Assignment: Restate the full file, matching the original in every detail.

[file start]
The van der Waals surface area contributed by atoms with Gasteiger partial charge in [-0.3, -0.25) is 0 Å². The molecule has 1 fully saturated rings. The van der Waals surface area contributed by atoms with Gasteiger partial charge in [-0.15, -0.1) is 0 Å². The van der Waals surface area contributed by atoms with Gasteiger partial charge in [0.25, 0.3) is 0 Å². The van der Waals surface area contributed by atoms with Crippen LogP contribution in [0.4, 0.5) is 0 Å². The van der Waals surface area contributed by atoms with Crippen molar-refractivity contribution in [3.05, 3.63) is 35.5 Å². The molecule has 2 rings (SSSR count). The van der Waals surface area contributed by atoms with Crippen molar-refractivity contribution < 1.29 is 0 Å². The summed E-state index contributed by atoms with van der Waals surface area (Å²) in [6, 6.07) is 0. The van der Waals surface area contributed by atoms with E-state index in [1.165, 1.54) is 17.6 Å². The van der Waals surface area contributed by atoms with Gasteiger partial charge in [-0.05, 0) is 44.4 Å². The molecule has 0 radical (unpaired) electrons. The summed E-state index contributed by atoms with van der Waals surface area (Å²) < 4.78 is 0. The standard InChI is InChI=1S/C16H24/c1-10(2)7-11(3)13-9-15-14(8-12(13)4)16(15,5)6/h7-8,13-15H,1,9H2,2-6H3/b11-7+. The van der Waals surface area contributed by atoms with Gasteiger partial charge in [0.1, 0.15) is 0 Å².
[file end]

The van der Waals surface area contributed by atoms with Gasteiger partial charge in [-0.3, -0.25) is 0 Å². The molecule has 1 fully saturated rings. The van der Waals surface area contributed by atoms with Gasteiger partial charge in [-0.15, -0.1) is 0 Å². The van der Waals surface area contributed by atoms with Gasteiger partial charge in [0.25, 0.3) is 0 Å². The van der Waals surface area contributed by atoms with Crippen LogP contribution in [0.4, 0.5) is 0 Å². The van der Waals surface area contributed by atoms with Crippen molar-refractivity contribution in [3.05, 3.63) is 35.5 Å². The molecule has 2 rings (SSSR count). The van der Waals surface area contributed by atoms with Crippen molar-refractivity contribution < 1.29 is 0 Å². The summed E-state index contributed by atoms with van der Waals surface area (Å²) in [6, 6.07) is 0. The van der Waals surface area contributed by atoms with E-state index in [1.165, 1.54) is 17.6 Å². The van der Waals surface area contributed by atoms with Gasteiger partial charge in [-0.05, 0) is 44.4 Å². The molecule has 0 radical (unpaired) electrons. The summed E-state index contributed by atoms with van der Waals surface area (Å²) < 4.78 is 0. The standard InChI is InChI=1S/C16H24/c1-10(2)7-11(3)13-9-15-14(8-12(13)4)16(15,5)6/h7-8,13-15H,1,9H2,2-6H3/b11-7+. The van der Waals surface area contributed by atoms with Gasteiger partial charge in [0.1, 0.15) is 0 Å².